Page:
Thursday, June 1, 2023

The Soapbox: The Day Henry Heard the Bells

Just three months after the first shot of the Civil War was fired, the beloved wife of America’s poet Henry Wadsworth Longfellow suffered a tragic death from injuries sustained in an accidental domestic fire.  Shortly thereafter, Henry received the following letter from his firstborn son Charley, “I have tried to resist the temptation of going [to war] without your leave but cannot any longer.”

With that letter, young Charley had committed to the cause of the Union and stricken his father with even greater grief than that which he already endured daily at the acceptance of his wife’s untimely death.  Some months later, on Dec. 1, 1862, Henry received word that Charley was clinging to life from a crippling gunshot wound.

Declaring to friends and family that Christmas is no more, Henry’s life had been turned completely upside down as he was unable to escape a heart wound that wouldn’t heal.  It was from that grief that many great works were born, including the familiar words he penned in Christmas of 1864, and how relevant they still are!

I heard the bells on Christmas Day. Their old, familiar carols play,
And wild and sweet
The words repeat
Of peace on earth, good-will to men!
And thought how, as the day had come, the belfries of all Christendom
Had rolled along
The unbroken song
Of peace on earth, good-will to men!
Till ringing, singing on its way, the world revolved from night to day,
A voice, a chime,
A chant sublime
Of peace on earth, good-will to men!
Then from each black, accursed mouth, the cannon thundered in the South,
And with the sound
The carols drowned
Of peace on earth, good-will to men!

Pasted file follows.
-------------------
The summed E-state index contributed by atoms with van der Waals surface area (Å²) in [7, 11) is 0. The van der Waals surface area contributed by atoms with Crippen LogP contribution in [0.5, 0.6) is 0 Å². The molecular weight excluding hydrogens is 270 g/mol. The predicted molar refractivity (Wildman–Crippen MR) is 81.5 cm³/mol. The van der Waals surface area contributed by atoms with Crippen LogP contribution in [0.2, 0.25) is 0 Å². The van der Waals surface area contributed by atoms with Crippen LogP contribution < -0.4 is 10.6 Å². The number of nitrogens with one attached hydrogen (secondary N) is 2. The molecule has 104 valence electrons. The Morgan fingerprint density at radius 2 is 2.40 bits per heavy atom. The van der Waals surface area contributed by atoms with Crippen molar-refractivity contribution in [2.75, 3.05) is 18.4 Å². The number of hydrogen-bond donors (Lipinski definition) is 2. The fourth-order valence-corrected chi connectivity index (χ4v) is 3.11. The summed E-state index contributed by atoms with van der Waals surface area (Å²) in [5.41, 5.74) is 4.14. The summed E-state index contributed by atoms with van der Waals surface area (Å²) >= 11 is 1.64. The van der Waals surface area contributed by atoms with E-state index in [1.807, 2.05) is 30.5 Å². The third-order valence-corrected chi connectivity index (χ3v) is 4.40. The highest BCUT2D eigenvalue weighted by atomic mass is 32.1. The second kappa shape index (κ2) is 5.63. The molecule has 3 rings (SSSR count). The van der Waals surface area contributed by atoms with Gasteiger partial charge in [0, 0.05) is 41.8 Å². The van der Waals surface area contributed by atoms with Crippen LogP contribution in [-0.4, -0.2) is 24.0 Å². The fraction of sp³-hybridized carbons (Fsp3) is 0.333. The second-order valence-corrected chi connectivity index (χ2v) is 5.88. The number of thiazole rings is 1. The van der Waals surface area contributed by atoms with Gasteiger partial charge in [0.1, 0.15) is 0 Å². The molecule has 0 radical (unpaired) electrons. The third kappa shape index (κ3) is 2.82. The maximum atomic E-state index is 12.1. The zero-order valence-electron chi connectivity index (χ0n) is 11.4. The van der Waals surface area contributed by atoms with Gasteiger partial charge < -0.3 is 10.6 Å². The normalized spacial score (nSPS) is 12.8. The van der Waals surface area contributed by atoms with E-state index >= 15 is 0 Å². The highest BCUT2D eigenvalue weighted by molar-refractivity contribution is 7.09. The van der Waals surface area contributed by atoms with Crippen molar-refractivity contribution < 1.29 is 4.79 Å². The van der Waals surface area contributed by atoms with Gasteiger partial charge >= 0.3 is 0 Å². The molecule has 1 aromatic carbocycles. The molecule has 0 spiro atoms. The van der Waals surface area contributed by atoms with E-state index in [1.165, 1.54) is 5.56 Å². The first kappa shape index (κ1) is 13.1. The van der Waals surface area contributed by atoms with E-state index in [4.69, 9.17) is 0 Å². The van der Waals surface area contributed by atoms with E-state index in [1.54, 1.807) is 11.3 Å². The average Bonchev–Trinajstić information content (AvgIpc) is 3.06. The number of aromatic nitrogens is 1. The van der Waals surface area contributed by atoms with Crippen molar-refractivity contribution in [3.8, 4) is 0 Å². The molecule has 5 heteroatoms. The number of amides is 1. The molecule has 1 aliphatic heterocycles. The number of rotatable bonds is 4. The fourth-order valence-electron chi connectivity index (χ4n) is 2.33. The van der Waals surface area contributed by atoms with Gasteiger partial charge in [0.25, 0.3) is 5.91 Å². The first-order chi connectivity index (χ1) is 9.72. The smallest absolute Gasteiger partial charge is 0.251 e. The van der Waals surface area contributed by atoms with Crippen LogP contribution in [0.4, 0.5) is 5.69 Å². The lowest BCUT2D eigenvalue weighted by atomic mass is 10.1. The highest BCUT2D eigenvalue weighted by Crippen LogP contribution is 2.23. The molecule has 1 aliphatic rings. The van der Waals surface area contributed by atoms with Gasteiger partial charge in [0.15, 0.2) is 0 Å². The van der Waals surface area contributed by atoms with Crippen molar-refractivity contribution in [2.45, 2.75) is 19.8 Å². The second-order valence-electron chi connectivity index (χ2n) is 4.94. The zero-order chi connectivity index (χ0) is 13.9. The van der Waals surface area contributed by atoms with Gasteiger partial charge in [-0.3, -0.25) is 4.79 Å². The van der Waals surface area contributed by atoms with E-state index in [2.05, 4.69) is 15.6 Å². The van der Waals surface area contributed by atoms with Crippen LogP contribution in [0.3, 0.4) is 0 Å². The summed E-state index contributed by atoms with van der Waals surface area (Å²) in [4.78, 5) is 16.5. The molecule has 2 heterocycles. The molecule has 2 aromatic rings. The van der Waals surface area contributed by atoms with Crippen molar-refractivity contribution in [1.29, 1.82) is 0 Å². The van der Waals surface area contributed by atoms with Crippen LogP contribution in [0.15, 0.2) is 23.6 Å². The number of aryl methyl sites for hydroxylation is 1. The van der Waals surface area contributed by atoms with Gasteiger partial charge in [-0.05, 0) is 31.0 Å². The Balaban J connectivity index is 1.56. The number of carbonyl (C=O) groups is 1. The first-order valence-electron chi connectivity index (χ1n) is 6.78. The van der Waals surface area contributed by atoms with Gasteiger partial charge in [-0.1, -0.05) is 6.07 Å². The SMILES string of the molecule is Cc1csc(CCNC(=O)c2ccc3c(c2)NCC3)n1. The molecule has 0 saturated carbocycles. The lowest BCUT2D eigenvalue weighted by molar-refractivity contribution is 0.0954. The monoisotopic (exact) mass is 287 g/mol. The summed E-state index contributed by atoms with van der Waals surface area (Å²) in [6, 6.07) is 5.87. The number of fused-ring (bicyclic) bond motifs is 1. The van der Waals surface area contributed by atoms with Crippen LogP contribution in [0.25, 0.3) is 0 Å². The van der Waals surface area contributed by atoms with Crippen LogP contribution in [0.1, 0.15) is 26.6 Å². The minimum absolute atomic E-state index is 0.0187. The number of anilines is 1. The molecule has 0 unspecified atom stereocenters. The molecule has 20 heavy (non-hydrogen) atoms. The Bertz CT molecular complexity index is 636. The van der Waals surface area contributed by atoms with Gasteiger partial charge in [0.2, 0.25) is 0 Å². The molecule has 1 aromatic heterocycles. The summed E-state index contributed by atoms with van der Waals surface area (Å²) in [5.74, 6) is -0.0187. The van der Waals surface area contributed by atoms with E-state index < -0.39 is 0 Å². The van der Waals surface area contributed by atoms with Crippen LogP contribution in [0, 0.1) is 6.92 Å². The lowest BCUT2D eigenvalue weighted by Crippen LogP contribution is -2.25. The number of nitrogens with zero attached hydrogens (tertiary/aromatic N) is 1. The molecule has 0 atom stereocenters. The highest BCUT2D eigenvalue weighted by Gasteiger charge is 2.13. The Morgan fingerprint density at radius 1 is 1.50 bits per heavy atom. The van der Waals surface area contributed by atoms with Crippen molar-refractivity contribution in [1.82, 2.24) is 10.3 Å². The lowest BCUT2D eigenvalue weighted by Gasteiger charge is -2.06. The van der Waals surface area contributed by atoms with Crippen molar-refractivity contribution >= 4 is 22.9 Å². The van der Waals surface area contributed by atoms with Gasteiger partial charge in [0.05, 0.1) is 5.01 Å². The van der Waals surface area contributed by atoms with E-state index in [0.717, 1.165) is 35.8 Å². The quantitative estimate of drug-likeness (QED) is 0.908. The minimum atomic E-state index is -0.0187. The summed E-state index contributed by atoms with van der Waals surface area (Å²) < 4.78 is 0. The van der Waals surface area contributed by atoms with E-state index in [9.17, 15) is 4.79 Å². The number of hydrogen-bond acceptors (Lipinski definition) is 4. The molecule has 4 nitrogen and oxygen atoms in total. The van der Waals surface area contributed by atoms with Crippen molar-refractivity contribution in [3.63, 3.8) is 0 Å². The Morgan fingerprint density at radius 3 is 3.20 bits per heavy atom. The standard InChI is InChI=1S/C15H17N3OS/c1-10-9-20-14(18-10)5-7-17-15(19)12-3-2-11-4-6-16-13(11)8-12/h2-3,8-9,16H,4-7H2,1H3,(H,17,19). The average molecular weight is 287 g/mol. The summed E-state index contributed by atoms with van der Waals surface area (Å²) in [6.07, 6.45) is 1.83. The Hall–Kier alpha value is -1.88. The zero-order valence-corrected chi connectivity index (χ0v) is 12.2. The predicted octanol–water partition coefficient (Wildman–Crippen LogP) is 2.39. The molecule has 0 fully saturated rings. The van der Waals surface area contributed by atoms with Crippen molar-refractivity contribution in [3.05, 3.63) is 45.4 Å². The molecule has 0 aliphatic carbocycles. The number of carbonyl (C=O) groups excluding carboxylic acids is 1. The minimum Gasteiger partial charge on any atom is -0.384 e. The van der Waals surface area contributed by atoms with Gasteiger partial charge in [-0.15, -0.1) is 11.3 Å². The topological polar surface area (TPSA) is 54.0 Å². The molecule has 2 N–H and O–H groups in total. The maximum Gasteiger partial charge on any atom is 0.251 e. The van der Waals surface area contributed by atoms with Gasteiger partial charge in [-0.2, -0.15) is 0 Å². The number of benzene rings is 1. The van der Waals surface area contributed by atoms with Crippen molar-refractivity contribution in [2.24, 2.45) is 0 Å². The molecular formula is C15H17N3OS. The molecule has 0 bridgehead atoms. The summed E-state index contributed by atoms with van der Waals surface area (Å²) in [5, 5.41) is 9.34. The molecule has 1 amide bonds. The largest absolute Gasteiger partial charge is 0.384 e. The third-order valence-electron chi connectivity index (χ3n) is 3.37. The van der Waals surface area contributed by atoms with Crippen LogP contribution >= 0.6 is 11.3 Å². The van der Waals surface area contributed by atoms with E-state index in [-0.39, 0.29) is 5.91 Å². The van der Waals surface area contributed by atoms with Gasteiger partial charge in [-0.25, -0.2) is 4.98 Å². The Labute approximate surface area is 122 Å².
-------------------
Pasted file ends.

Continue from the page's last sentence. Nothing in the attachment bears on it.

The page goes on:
It was as if an earthquake rent, the hearth-stones of a continent,
And made forlorn
The households born
Of peace on earth, good-will to men!
And in despair I bowed my head; “There is no peace on earth,” I said;
“For hate is strong,
And mocks the song
Of peace on earth, good-will to men!”
Then pealed the bells more loud and deep: “God is not dead, nor doth He sleep;
The Wrong shall fail,
The Right prevail,
With peace on earth, good-will to men.”

Though the times were bleak for Henry in a nation plagued with unrest, along with his own personal turmoil, he was able to recall the words of the Psalmist:  God does not sleep.  And so it is, some hundred-plus years later that we must embrace the same faith that the God of Christmas is still alive.

While we have made Christmas about so many things other than that same hope in the darkness, we must always remember that Christmas is not about being naughty or nice.  Christmas is not about deserving Christmas.  Our thinking gets so skewed by glitter and all things shiny that we forget the humility of the manger and just how far God would go to rescue us from a fate of eternal condemnation.  That alone is the gift of Christmas, waiting for us to unwrap the crimson streamers of Christ’s blood for our very souls. 

When we feel the Christmas cheer like magic in the air, it is so much more than candy-filled tins and silver bells.  Even when Christmas just doesn’t “feel like it,” we can rest assured that Jesus is always there.  Funny thing is, even 18 years after Fanny’s death, Henry still wrote about the sting of his loss in works like The Cross of Snow; his journey as a man in need of God’s presence in spite of either good times or bad surfaces at times throughout his work, but most prominently in his poem Christmas Bells that inspired the popular Christmas carol when he heard the bells on Christmas Day.

Like our familiar friend from American literature, Henry Wadsworth Longfellow, may we also hear the bells sound loud and clear this Christmas Day in spite of the world around us no matter what is going on in our lives!  I pray you have a wonderful time with friends and family, but most of all, I pray you have an open heart to receive the gift of the Savior.  Come, Lord Jesus, come!

From my desk to yours, have a very Merry Christmas and Happy New Year, Dear Reader.

Read Brandi’s column each month in The Cross Timbers Gazette newspaper. Follow Brandi on Twitter @BrandiChambless

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Brandi Chambless
Brandi Chambless
Read Brandi's column each month in The Cross Timbers Gazette newspaper.

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